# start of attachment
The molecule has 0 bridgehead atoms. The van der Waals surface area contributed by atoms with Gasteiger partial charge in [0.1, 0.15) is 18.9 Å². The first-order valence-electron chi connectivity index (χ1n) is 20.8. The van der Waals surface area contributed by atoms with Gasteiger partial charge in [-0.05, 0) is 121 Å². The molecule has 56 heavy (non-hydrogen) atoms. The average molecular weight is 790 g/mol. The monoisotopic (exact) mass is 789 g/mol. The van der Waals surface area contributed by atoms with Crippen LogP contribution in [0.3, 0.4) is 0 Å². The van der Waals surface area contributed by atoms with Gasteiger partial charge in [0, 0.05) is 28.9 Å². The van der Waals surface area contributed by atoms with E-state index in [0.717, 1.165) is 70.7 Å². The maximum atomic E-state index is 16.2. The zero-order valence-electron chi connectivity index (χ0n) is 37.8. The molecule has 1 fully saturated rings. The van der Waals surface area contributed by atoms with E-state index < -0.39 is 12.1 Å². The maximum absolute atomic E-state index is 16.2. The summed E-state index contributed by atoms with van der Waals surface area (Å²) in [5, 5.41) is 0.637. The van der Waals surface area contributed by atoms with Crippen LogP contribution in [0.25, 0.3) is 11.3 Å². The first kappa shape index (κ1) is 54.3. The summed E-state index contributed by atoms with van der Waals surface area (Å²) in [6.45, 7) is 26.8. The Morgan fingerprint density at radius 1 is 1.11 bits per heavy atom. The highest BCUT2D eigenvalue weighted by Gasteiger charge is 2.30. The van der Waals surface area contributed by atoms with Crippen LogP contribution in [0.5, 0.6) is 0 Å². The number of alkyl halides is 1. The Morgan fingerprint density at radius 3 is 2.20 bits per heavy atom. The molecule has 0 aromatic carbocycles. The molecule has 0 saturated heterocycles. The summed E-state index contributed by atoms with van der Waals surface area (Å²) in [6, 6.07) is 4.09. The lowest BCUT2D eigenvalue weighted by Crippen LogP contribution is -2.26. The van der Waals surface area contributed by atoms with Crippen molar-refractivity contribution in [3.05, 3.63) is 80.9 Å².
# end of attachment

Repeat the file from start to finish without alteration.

The molecule has 0 bridgehead atoms. The van der Waals surface area contributed by atoms with Gasteiger partial charge in [0.1, 0.15) is 18.9 Å². The first-order valence-electron chi connectivity index (χ1n) is 20.8. The van der Waals surface area contributed by atoms with Gasteiger partial charge in [-0.05, 0) is 121 Å². The molecule has 56 heavy (non-hydrogen) atoms. The average molecular weight is 790 g/mol. The monoisotopic (exact) mass is 789 g/mol. The van der Waals surface area contributed by atoms with Crippen LogP contribution in [0.3, 0.4) is 0 Å². The van der Waals surface area contributed by atoms with Gasteiger partial charge in [0, 0.05) is 28.9 Å². The van der Waals surface area contributed by atoms with E-state index in [0.717, 1.165) is 70.7 Å². The maximum atomic E-state index is 16.2. The zero-order valence-electron chi connectivity index (χ0n) is 37.8. The molecule has 1 fully saturated rings. The van der Waals surface area contributed by atoms with E-state index < -0.39 is 12.1 Å². The maximum absolute atomic E-state index is 16.2. The summed E-state index contributed by atoms with van der Waals surface area (Å²) in [5, 5.41) is 0.637. The van der Waals surface area contributed by atoms with Crippen LogP contribution in [0.25, 0.3) is 11.3 Å². The first kappa shape index (κ1) is 54.3. The summed E-state index contributed by atoms with van der Waals surface area (Å²) in [6.45, 7) is 26.8. The Morgan fingerprint density at radius 1 is 1.11 bits per heavy atom. The highest BCUT2D eigenvalue weighted by Gasteiger charge is 2.30. The van der Waals surface area contributed by atoms with Crippen LogP contribution in [0.5, 0.6) is 0 Å². The number of alkyl halides is 1. The Morgan fingerprint density at radius 3 is 2.20 bits per heavy atom. The molecule has 0 aromatic carbocycles. The molecule has 0 saturated heterocycles. The summed E-state index contributed by atoms with van der Waals surface area (Å²) in [6, 6.07) is 4.09. The lowest BCUT2D eigenvalue weighted by Crippen LogP contribution is -2.26. The van der Waals surface area contributed by atoms with Crippen molar-refractivity contribution in [3.05, 3.63) is 80.9 Å².